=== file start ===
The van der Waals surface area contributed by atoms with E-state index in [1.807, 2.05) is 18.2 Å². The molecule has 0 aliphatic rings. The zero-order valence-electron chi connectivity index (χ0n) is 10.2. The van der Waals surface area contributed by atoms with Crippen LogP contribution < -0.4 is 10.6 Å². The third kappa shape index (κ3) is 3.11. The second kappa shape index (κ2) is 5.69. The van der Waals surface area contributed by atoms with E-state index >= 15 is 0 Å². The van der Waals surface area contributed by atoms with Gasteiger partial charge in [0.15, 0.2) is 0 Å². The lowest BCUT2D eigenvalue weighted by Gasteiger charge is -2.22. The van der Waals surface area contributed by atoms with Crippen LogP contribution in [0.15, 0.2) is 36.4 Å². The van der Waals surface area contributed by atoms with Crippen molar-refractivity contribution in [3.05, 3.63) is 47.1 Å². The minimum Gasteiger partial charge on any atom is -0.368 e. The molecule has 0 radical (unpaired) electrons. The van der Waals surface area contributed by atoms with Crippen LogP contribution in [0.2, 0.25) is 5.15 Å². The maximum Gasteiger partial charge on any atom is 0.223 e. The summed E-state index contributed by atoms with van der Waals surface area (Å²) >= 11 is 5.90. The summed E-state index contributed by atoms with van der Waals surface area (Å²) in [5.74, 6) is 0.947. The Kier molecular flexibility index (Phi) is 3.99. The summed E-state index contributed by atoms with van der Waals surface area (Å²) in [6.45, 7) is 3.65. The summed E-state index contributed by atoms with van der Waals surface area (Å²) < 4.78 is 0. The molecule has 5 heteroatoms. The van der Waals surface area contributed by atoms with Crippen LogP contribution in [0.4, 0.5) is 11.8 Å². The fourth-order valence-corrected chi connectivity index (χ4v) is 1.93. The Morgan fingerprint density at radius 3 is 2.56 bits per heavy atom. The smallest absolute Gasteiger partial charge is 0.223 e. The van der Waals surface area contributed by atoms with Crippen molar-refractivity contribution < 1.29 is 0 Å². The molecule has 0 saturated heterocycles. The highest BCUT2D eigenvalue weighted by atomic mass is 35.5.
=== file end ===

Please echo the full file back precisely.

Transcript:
The van der Waals surface area contributed by atoms with E-state index in [1.807, 2.05) is 18.2 Å². The molecule has 0 aliphatic rings. The zero-order valence-electron chi connectivity index (χ0n) is 10.2. The van der Waals surface area contributed by atoms with Crippen LogP contribution < -0.4 is 10.6 Å². The third kappa shape index (κ3) is 3.11. The second kappa shape index (κ2) is 5.69. The van der Waals surface area contributed by atoms with E-state index >= 15 is 0 Å². The van der Waals surface area contributed by atoms with Gasteiger partial charge in [0.15, 0.2) is 0 Å². The lowest BCUT2D eigenvalue weighted by Gasteiger charge is -2.22. The van der Waals surface area contributed by atoms with Crippen LogP contribution in [0.15, 0.2) is 36.4 Å². The van der Waals surface area contributed by atoms with Crippen molar-refractivity contribution in [3.05, 3.63) is 47.1 Å². The minimum Gasteiger partial charge on any atom is -0.368 e. The molecule has 0 radical (unpaired) electrons. The van der Waals surface area contributed by atoms with Crippen LogP contribution in [0.2, 0.25) is 5.15 Å². The maximum Gasteiger partial charge on any atom is 0.223 e. The summed E-state index contributed by atoms with van der Waals surface area (Å²) >= 11 is 5.90. The summed E-state index contributed by atoms with van der Waals surface area (Å²) in [5.74, 6) is 0.947. The Kier molecular flexibility index (Phi) is 3.99. The summed E-state index contributed by atoms with van der Waals surface area (Å²) in [6.45, 7) is 3.65. The summed E-state index contributed by atoms with van der Waals surface area (Å²) < 4.78 is 0. The molecule has 5 heteroatoms. The van der Waals surface area contributed by atoms with Crippen LogP contribution in [0.4, 0.5) is 11.8 Å². The fourth-order valence-corrected chi connectivity index (χ4v) is 1.93. The Morgan fingerprint density at radius 3 is 2.56 bits per heavy atom. The smallest absolute Gasteiger partial charge is 0.223 e. The van der Waals surface area contributed by atoms with Crippen molar-refractivity contribution < 1.29 is 0 Å². The molecule has 0 saturated heterocycles. The highest BCUT2D eigenvalue weighted by atomic mass is 35.5.